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Iran Air Show Concludes in Kish

Iran Air Show Concludes in Kish Iran Air Show Concludes in Kish

Iran Air Show, the country’s ninth annual aviation event, concluded on Kish Island on Thursday. 
The four-day event was mostly focused on promoting domestic capabilities after the reimposition of US sanctions on Iran's aviation industry. 
A group of 110 local and foreign companies took part in the event and showcased their latest products and services. An unfinished version of crewed spacecraft and the model version of an eight-seat airplane, both developed by Iran Space Agency, were among the top achievements of domestic firms showcased at the air show. 
Speaking on the sidelines of the event, Defense Minister Amir Hatami said Iran is ready to mass-produce the Iran-made training army aircraft. 
He noted that almost all the planes operated by domestic airlines are overhauled inside the country. 
Ali Abedzadeh, the head of Iran Civil Aviation Organization, said Iran has devised plans to continue renovating its air fleet even under the sanctions. 
“Sanctions are not a new challenge for us … We have learned how to deal with sanctions in the past 40 years and we are going to use our experience to manage the new ones,” ILNA quoted Abedzadeh as saying. 
Sorena Sattari, vice president for science and technology, also attended the opening ceremony. During his speech, he called for giving more space to private sector and startups active in aviation industry, as he believes non-governmental players could help foster the industry. 
The event also included aerobatics demonstrations of MiG-29, Sukhoi-23 and several other fighter aircraft. 
Foreign participants were mostly from Russia and East European countries.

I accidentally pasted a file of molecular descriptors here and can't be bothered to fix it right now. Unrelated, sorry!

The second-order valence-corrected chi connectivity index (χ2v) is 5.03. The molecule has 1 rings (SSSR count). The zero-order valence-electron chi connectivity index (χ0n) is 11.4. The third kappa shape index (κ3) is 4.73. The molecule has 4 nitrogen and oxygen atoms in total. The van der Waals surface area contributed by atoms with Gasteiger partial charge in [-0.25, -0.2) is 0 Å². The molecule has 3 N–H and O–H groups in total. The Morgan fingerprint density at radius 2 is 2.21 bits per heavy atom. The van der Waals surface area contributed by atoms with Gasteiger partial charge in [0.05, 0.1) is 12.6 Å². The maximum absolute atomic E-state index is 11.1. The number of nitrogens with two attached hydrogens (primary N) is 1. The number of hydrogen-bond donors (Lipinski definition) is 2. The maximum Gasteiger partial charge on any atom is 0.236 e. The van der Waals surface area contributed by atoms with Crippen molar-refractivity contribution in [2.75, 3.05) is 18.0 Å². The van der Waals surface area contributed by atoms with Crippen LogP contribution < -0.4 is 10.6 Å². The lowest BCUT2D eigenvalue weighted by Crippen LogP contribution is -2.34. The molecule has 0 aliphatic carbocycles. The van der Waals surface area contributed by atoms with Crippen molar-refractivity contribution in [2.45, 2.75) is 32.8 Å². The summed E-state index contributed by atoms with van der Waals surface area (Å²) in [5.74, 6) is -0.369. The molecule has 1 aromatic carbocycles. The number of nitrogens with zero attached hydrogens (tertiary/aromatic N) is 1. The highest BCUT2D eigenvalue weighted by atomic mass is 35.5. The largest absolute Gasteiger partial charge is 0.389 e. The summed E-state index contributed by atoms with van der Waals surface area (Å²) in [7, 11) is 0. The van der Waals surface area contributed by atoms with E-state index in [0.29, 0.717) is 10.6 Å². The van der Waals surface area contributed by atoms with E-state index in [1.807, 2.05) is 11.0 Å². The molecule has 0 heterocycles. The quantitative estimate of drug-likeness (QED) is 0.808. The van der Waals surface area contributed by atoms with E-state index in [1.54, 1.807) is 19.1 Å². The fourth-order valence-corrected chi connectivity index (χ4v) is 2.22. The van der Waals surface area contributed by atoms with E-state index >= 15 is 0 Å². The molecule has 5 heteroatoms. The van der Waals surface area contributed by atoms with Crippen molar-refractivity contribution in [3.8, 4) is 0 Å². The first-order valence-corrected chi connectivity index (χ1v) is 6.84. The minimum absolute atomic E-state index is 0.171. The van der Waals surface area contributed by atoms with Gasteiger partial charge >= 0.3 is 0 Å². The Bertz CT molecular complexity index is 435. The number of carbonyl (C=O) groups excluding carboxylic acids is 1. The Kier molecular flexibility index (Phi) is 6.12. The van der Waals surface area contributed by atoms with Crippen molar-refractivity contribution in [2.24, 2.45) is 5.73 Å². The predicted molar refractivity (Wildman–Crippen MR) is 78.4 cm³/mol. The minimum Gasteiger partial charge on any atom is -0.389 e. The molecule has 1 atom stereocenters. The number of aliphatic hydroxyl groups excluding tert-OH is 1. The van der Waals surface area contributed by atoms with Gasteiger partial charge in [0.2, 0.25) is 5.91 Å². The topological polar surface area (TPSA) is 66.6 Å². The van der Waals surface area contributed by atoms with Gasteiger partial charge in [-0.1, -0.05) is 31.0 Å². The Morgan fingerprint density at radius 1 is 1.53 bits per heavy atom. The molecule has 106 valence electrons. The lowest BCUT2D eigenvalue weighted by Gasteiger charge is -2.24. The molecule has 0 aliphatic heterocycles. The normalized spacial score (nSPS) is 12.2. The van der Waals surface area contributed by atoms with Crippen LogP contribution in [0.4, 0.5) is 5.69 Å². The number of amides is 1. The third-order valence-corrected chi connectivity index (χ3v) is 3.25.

> Plans to Continue Fleet Renewal Despite Sanctions
Iran Air is open to offers made by any planemaker that can sell airplanes to Iran without being obliged to obtain licenses from US Treasury’s Office for Foreign Assets Control, the CEO of Iran’s flag carrier said earlier this month.
“We will review any offer made by anyone who is capable of meeting our demand for new airplanes … We have held talks with Russia’s Sukhoi and other non-European planemakers,” Ministry of Roads and Urban Development's news service quoted Farzaneh Sharafbafi as saying. 
The flag carrier hoped to make progress in its fleet renewal plans following the lifting of the sanctions against Iran in early 2016. Iran Air signed contracts shortly after the landmark nuclear deal for 80 Boeing jets, 100 Airbus jets and 20+20 ATR turboprops. 
An Airbus A321, two Airbus A330s and 13 ATR 72-600 turboprops, five of which were delivered hours before the reimposition of the first batch of sanctions in August, have been delivered to Iran as part of the contracts. 
The rest of the orders have been cancelled after OFAC revoked previously issued licenses allowing the sales of brand-new airplanes to Iran. This is while selling airplanes to Iran was among the issues directly addressed in the nuclear agreement. 
The Russian company Sukhoi Civil Aircraft will get back to the issue of selling Sukhoi Superjet 100 (SSJ100) jets to Iran after the share of US components in the plane sinks to less than 10%, the firm’s president, Alexander Rubtsov, said recently.
The two countries signed memorandums of understanding in April on the sale of 40 SSJ-100s by 2022 but the US decision to reimpose sanctions on Iran made it hard for Russia to obtain US-made components for the jets.
The SSJ100 is a twin-engine plane made by Russia's Sukhoi Civil Aircraft Company. It can carry up to 98 passengers and fly at a distance of up to 2,470 miles. The jet made its maiden flight in May 2008.
The Russian planemaker has been pitching its products to Iranian airlines since sanctions were lifted against Tehran.
Iranian carriers had previously held talks with other planemakers, namely Japan’s Mitsubishi, Brazil’s Embraer and Canada’s Bombardier. 
The Japanese planemaker halted negotiations with Iran quickly after the beginning of Donald Trump’s presidency, Iran Aseman Airlines told the Financial Tribune. 
No progress has been made in Iranian carriers’ negotiations with the other two planemakers since Trump took office.  

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